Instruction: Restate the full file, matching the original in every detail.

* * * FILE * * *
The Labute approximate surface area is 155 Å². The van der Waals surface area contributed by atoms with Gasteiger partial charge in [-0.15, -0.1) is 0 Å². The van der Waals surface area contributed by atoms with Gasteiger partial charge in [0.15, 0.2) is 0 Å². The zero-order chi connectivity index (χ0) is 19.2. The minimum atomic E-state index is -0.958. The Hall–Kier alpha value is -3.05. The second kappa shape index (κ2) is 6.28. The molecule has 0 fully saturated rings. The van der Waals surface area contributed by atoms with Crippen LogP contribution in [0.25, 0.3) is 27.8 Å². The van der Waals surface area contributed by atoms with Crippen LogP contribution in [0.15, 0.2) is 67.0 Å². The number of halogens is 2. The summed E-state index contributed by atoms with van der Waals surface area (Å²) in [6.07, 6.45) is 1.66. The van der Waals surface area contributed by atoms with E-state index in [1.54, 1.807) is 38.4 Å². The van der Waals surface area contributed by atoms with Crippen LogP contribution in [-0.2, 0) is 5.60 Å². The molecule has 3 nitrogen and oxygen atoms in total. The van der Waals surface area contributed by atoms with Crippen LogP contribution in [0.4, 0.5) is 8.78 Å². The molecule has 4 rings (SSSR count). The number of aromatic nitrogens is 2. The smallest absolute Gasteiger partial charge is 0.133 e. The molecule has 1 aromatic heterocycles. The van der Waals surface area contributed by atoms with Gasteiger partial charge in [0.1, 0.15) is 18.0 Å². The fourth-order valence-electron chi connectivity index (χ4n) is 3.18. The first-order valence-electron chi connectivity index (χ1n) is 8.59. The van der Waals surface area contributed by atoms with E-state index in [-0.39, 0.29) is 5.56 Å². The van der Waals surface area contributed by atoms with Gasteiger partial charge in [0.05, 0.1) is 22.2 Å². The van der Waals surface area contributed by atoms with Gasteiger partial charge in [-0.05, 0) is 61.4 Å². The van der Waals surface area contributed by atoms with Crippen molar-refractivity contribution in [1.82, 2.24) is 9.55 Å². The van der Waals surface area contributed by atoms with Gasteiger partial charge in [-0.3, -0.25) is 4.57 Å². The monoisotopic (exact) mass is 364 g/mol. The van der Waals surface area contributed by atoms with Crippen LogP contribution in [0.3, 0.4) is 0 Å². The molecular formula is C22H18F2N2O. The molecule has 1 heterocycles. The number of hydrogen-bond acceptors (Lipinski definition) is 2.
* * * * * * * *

The Labute approximate surface area is 155 Å². The van der Waals surface area contributed by atoms with Gasteiger partial charge in [-0.15, -0.1) is 0 Å². The van der Waals surface area contributed by atoms with Gasteiger partial charge in [0.15, 0.2) is 0 Å². The zero-order chi connectivity index (χ0) is 19.2. The minimum atomic E-state index is -0.958. The Hall–Kier alpha value is -3.05. The second kappa shape index (κ2) is 6.28. The molecule has 0 fully saturated rings. The van der Waals surface area contributed by atoms with Crippen LogP contribution in [0.25, 0.3) is 27.8 Å². The van der Waals surface area contributed by atoms with Crippen LogP contribution in [0.15, 0.2) is 67.0 Å². The number of halogens is 2. The summed E-state index contributed by atoms with van der Waals surface area (Å²) in [6.07, 6.45) is 1.66. The van der Waals surface area contributed by atoms with E-state index in [1.54, 1.807) is 38.4 Å². The van der Waals surface area contributed by atoms with Crippen LogP contribution in [-0.2, 0) is 5.60 Å². The molecule has 3 nitrogen and oxygen atoms in total. The van der Waals surface area contributed by atoms with Crippen LogP contribution in [0.4, 0.5) is 8.78 Å². The molecule has 4 rings (SSSR count). The number of aromatic nitrogens is 2. The smallest absolute Gasteiger partial charge is 0.133 e. The molecule has 1 aromatic heterocycles. The van der Waals surface area contributed by atoms with Gasteiger partial charge in [0.1, 0.15) is 18.0 Å². The fourth-order valence-electron chi connectivity index (χ4n) is 3.18. The first-order valence-electron chi connectivity index (χ1n) is 8.59. The van der Waals surface area contributed by atoms with E-state index in [-0.39, 0.29) is 5.56 Å². The van der Waals surface area contributed by atoms with Gasteiger partial charge in [0.05, 0.1) is 22.2 Å². The van der Waals surface area contributed by atoms with Gasteiger partial charge in [-0.05, 0) is 61.4 Å². The van der Waals surface area contributed by atoms with Crippen molar-refractivity contribution in [1.82, 2.24) is 9.55 Å². The van der Waals surface area contributed by atoms with Gasteiger partial charge in [-0.3, -0.25) is 4.57 Å². The monoisotopic (exact) mass is 364 g/mol. The van der Waals surface area contributed by atoms with Crippen LogP contribution in [0.3, 0.4) is 0 Å². The molecular formula is C22H18F2N2O. The molecule has 1 heterocycles. The number of hydrogen-bond acceptors (Lipinski definition) is 2.